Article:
- The controller instructed VLG2226 to proceed direct to reporting point ROTEX, indicating that the rate restriction was still in effect. This part of the instruction was not acknowledged by the crew and the controller did not demand a full acknowledgment.
- The controller then re-cleared VLG2226 to a lower flight level. This time, he did not explicitly state in his clearance that the descent rate restriction was still in effect, which led the crew to mistakenly select a higher descent rate.
- The controller did not have descent rate information for the aircraft on the radar display, which contributed to his inability to detect that VLG2226 was not complying with the descent rate instruction given.
One further Potential Contributory Factor which could have aggravated the conflict was identified as "the failure of the crew of VLG2226 to adhere to the TCAS RA 'Adjust Vertical Speed, Adjust' and increasing their rate of descent rate instead of decreasing it".
Safety Action taken because of the investigated event and during the Investigation into it was noted as included the following:
- Vueling has updated the TCAS installation in both its aircraft and its pilot training simulators from v7.0 to v7.1 in compliance with EASA requirements.
- Spanish ANSP ENAIRE has confirmed its intention to upgrade its radar to display Mode 'S' downlink data but this will not include 'rate of descent' because this is "generally based on barometric altitude information from the aircraft which is not conducive to parameter stability".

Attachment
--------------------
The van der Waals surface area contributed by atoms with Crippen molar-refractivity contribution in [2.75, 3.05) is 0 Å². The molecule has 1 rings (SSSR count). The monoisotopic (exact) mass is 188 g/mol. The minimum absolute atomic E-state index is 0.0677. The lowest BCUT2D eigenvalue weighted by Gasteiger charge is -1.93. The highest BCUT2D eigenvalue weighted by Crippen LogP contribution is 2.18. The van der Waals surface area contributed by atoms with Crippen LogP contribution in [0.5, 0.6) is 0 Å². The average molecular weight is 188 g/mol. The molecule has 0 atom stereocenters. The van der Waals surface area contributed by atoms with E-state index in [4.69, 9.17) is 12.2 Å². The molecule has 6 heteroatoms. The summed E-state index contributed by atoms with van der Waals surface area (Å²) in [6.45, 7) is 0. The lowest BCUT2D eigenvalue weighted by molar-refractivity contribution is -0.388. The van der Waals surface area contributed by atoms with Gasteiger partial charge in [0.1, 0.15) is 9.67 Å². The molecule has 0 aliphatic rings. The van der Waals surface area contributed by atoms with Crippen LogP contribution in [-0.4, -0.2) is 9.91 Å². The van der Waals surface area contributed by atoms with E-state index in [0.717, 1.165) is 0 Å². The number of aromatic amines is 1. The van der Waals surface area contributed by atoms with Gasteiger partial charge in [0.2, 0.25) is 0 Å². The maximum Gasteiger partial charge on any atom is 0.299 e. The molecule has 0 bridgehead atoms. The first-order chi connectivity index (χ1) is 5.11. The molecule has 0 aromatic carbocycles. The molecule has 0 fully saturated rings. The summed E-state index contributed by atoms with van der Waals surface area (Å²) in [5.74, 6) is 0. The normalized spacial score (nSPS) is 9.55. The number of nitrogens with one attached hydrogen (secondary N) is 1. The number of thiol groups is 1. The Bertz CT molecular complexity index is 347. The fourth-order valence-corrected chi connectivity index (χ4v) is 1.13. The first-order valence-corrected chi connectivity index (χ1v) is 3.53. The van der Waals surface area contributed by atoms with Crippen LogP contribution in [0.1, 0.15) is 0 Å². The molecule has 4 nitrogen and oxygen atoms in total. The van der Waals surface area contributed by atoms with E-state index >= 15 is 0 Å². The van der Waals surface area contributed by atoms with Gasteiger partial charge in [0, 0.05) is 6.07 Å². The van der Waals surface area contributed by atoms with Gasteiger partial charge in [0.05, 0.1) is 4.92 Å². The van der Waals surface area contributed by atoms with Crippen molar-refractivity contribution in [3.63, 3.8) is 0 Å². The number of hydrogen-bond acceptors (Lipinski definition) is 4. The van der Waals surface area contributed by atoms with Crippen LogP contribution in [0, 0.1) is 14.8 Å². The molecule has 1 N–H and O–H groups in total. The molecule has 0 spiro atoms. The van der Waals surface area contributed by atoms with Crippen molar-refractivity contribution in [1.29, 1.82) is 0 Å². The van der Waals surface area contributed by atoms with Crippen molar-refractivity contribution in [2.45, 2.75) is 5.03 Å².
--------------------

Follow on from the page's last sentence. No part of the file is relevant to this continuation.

Three Safety Recommendations were made as a result of the Investigation:
- that Spain’s National Aviation Safety Agency (AESA) take the regulatory initiative to have an article included in Spain’s Air Traffic Regulations specifying that when an aircraft is cleared to climb/descend and climb/descend rate restrictions are imposed, controllers must repeat them if said restrictions still apply when the aircraft is cleared to a different flight level, or when communications are transferred between control sectors or stations. [REC 63/16]
- that Spain’s Directorate General of Civil Aviation (DGAC) engage in the relevant regulatory proceedings required to include an article in Spain’s Air Traffic Regulations specifying that when an aircraft is cleared to climb/descend and climb/descend rate restrictions are imposed, controllers must repeat them if said restrictions still apply when the aircraft is cleared to a different light level, or when communications are transferred between control sectors or stations. [REC 64/16]
- that the International Civil Aviation Organisation (ICAO) consider the need of including in the 4444 Document an article specifying that when an aircraft is cleared to climb/descend and climb/descend rate restrictions are imposed, controllers must repeat them if said restrictions still apply when the aircraft is cleared to a different light level, or when communications are transferred between control sectors or stations. [REC 65/16]
The Final Report was approved on 29 March 2016 and subsequently made available in English translation.